|35||KCOM Stadium||Hull||25,400||Hull City||League One||5||Shared with Super League team Hull F.C. |
Formerly known as the KC Stadium.
|36||DW Stadium||Wigan||25,138||Wigan Athletic||League One||6||Previously known as the JJB Stadium. Shared with Wigan Warriors of Rugby League's Super League.|
|37||Valley Parade||Bradford||25,136||Bradford City||League Two||2||Commercially known as the Northern Commercials Stadium.|
|38||Madejski Stadium||Reading||24,161||Reading||Championship||10||Shared with London Irish of Rugby Union's Aviva Premiership.|
|39||Kirklees Stadium||Huddersfield||24,121||Huddersfield Town||Championship||11||Shared with Huddersfield Giants of Rugby league's Super League. Commercially known as the John Smith's Stadium, and formerly as the Alfred McAlpine Stadium and the Galpharm Stadium.|
|40||Deepdale||Preston||23,404||Preston North End||Championship||12|
|43||Turf Moor||Burnley||21,401||Burnley||Premier League||20|
|44||Fratton Park||Portsmouth||20,620||Portsmouth||League One||7|
|46||Meadow Lane||Nottingham||19,841||Notts County||National League||1|
|47||Vale Park||Stoke-on-Trent||20,552||Port Vale||League Two||3|
|48||Loftus Road||London||18,439||Queens Park Rangers||Championship||16|
|49||Brunton Park||Carlisle||17,949||Carlisle United||League Two||4|
|50||Home Park||Plymouth||17,904||Plymouth Argyle||League One||8|
|51||Bloomfield Road||Blackpool||17,338||Blackpool||League One||9|
|52||Brentford Community Stadium||London||17,250||Brentford||Championship||17|
|53||Prenton Park||Birkenhead||16,587||Tranmere Rovers||League Two||5|
|54||County Ground||Swindon||15,728||Swindon Town||League One||10|
|55||London Road||Peterborough||15,314||Peterborough United||League One||11||Commercially known as The Weston Homes Stadium.|
|56||Keepmoat Stadium||Doncaster||15,231||Doncaster Rovers||League One||12|
|57||Boundary Park||Oldham||13,513||Oldham Athletic||League Two||6|
|58||Kassam Stadium||Oxford||12,500||Oxford United||League One||13|
|59||Roots Hall||Southend||12,392||Southend United||League Two||7|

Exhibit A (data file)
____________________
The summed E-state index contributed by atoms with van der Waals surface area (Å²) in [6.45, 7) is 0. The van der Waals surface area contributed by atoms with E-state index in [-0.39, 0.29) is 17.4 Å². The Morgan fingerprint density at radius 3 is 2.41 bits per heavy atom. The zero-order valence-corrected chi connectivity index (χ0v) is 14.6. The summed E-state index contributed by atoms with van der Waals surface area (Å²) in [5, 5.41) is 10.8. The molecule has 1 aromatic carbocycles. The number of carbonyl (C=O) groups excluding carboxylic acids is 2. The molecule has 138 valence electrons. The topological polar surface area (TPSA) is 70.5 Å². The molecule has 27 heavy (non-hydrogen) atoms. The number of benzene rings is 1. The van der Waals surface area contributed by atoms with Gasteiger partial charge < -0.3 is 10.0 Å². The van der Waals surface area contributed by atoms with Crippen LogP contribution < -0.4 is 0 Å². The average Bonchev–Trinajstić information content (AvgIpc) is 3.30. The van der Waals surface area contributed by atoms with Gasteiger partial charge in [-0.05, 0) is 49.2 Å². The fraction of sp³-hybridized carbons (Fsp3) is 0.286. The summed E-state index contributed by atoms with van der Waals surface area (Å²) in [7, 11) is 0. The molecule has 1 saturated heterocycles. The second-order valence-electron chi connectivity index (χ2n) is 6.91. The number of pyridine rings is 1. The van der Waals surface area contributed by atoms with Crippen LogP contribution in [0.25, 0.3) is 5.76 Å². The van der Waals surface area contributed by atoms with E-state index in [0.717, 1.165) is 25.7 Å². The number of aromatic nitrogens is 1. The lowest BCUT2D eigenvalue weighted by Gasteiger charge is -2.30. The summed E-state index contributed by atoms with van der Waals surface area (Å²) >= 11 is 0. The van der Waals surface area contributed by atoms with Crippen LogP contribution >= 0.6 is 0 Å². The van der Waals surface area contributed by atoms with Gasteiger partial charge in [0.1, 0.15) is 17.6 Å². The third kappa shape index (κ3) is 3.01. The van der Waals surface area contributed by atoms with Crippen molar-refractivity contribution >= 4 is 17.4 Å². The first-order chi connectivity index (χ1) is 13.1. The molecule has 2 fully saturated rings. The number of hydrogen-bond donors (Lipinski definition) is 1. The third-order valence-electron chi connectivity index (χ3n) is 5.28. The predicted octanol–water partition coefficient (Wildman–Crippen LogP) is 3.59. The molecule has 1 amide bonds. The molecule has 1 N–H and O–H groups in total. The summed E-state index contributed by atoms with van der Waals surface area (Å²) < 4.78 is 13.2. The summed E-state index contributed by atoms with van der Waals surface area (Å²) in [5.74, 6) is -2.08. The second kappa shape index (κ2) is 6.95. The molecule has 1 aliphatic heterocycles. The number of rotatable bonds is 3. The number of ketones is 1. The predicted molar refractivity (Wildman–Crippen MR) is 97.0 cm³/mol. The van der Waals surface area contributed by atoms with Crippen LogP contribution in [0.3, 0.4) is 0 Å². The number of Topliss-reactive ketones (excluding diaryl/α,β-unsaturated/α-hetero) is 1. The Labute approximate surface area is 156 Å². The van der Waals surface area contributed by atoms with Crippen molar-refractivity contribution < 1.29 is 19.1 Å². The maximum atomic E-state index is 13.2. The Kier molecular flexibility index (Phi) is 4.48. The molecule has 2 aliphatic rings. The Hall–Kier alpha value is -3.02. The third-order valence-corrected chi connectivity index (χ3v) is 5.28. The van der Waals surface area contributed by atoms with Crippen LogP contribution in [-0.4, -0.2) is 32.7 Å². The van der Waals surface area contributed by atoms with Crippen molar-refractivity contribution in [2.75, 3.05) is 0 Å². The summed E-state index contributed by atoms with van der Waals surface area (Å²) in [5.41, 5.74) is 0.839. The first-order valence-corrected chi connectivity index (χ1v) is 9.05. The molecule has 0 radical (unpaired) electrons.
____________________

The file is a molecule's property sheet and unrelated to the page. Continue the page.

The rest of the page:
|60||Memorial Stadium||Bristol||12,300||Bristol Rovers||League One||14|
|61||New York Stadium||Rotherham||12,021||Rotherham United||Championship||18|
|62||Gateshead International Stadium||Gateshead||11,800||Gateshead||National League North (6)||1|
|64||Priestfield Stadium||Gillingham||11,582||Gillingham||League One||15|
|65||Dean Court||Bournemouth||11,464||AFC Bournemouth||Championship||19||Commercially known as the Vitality Stadium.|
|66||Bescot Stadium||Walsall||11,300||Walsall||League Two||8||Commercially known as the Banks's Stadium.|
|67||Edgeley Park||Stockport||10,832||Stockport County||National League||2|
|68||The Shay||Halifax||10,561||FC Halifax Town||National League||3||Shared with Halifax of Rugby League's Kingstone Press Championship.|
|69||Proact Stadium||Chesterfield||10,400||Chesterfield||National League||4||Formerly known as the B2net Stadium.|
|70||Kenilworth Road||Luton||10,356||Luton Town||Championship||20|
|71||Adams Park||Wycombe||10,300||Wycombe Wanderers||Championship||21|
|72||Spotland||Rochdale||10,249||Rochdale||League One||16||Shared with Rochdale Hornets of Rugby League's Kingstone Press League 1.|
|73||Sincil Bank||Lincoln||10,130||Lincoln City||League One||17|
|74||Colchester Community Stadium||Colchester||10,105||Colchester United||League Two||9||Commercially known as the Jobserve Community Stadium.|